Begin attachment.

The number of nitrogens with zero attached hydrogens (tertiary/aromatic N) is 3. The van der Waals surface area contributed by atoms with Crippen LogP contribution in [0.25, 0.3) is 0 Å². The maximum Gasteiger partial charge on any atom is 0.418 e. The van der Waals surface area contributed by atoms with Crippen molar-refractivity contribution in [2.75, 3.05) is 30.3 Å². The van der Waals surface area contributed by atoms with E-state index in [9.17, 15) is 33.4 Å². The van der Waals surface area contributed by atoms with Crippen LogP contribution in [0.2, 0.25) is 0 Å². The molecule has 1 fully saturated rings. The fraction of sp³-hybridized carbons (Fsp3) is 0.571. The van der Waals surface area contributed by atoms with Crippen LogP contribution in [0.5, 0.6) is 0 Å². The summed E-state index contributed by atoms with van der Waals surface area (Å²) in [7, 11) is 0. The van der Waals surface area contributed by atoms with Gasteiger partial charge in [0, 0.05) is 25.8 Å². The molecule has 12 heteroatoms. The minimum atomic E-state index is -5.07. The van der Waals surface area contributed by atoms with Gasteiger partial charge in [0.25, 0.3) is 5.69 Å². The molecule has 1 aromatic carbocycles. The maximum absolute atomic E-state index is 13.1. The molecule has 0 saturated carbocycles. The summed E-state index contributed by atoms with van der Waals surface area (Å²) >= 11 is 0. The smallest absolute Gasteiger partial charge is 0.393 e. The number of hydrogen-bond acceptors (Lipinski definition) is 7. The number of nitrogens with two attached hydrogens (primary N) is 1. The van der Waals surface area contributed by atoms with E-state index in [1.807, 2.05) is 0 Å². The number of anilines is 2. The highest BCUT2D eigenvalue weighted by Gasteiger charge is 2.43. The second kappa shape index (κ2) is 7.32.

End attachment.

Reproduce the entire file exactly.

The number of nitrogens with zero attached hydrogens (tertiary/aromatic N) is 3. The van der Waals surface area contributed by atoms with Crippen LogP contribution in [0.25, 0.3) is 0 Å². The maximum Gasteiger partial charge on any atom is 0.418 e. The van der Waals surface area contributed by atoms with Crippen molar-refractivity contribution in [2.75, 3.05) is 30.3 Å². The van der Waals surface area contributed by atoms with E-state index in [9.17, 15) is 33.4 Å². The van der Waals surface area contributed by atoms with Crippen LogP contribution in [0.2, 0.25) is 0 Å². The molecule has 1 fully saturated rings. The fraction of sp³-hybridized carbons (Fsp3) is 0.571. The van der Waals surface area contributed by atoms with Crippen LogP contribution in [0.5, 0.6) is 0 Å². The summed E-state index contributed by atoms with van der Waals surface area (Å²) in [7, 11) is 0. The van der Waals surface area contributed by atoms with Gasteiger partial charge in [0, 0.05) is 25.8 Å². The molecule has 12 heteroatoms. The minimum atomic E-state index is -5.07. The van der Waals surface area contributed by atoms with Gasteiger partial charge in [0.25, 0.3) is 5.69 Å². The molecule has 1 aromatic carbocycles. The maximum absolute atomic E-state index is 13.1. The molecule has 0 saturated carbocycles. The summed E-state index contributed by atoms with van der Waals surface area (Å²) >= 11 is 0. The smallest absolute Gasteiger partial charge is 0.393 e. The number of hydrogen-bond acceptors (Lipinski definition) is 7. The number of nitrogens with two attached hydrogens (primary N) is 1. The van der Waals surface area contributed by atoms with E-state index in [1.807, 2.05) is 0 Å². The number of anilines is 2. The highest BCUT2D eigenvalue weighted by Gasteiger charge is 2.43. The second kappa shape index (κ2) is 7.32.